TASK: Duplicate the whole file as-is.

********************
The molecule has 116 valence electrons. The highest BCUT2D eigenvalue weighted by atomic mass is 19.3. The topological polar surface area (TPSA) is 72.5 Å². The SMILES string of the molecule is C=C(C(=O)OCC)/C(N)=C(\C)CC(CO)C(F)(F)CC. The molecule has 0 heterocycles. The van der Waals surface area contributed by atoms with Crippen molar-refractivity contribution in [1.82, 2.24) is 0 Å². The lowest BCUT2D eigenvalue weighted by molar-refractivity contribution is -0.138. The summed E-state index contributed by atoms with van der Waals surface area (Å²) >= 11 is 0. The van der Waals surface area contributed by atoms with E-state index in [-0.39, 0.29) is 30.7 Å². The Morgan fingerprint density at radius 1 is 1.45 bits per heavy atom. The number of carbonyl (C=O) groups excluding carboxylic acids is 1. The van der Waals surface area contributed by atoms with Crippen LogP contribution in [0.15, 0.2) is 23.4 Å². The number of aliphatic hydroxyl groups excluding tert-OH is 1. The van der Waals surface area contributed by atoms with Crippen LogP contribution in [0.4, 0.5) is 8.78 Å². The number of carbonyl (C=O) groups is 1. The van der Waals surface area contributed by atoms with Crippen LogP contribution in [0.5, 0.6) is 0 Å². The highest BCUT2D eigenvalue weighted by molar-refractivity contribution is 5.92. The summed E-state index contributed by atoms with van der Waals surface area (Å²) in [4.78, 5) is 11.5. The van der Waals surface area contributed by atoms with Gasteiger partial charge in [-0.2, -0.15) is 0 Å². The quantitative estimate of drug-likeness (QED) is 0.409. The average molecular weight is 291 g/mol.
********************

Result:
The molecule has 116 valence electrons. The highest BCUT2D eigenvalue weighted by atomic mass is 19.3. The topological polar surface area (TPSA) is 72.5 Å². The SMILES string of the molecule is C=C(C(=O)OCC)/C(N)=C(\C)CC(CO)C(F)(F)CC. The molecule has 0 heterocycles. The van der Waals surface area contributed by atoms with Crippen molar-refractivity contribution in [1.82, 2.24) is 0 Å². The lowest BCUT2D eigenvalue weighted by molar-refractivity contribution is -0.138. The summed E-state index contributed by atoms with van der Waals surface area (Å²) >= 11 is 0. The van der Waals surface area contributed by atoms with E-state index in [-0.39, 0.29) is 30.7 Å². The Morgan fingerprint density at radius 1 is 1.45 bits per heavy atom. The number of carbonyl (C=O) groups excluding carboxylic acids is 1. The van der Waals surface area contributed by atoms with Crippen LogP contribution in [0.15, 0.2) is 23.4 Å². The number of aliphatic hydroxyl groups excluding tert-OH is 1. The van der Waals surface area contributed by atoms with Crippen LogP contribution in [0.4, 0.5) is 8.78 Å². The number of carbonyl (C=O) groups is 1. The van der Waals surface area contributed by atoms with Crippen LogP contribution in [0.5, 0.6) is 0 Å². The highest BCUT2D eigenvalue weighted by molar-refractivity contribution is 5.92. The summed E-state index contributed by atoms with van der Waals surface area (Å²) in [4.78, 5) is 11.5. The van der Waals surface area contributed by atoms with Gasteiger partial charge in [-0.2, -0.15) is 0 Å². The quantitative estimate of drug-likeness (QED) is 0.409. The average molecular weight is 291 g/mol.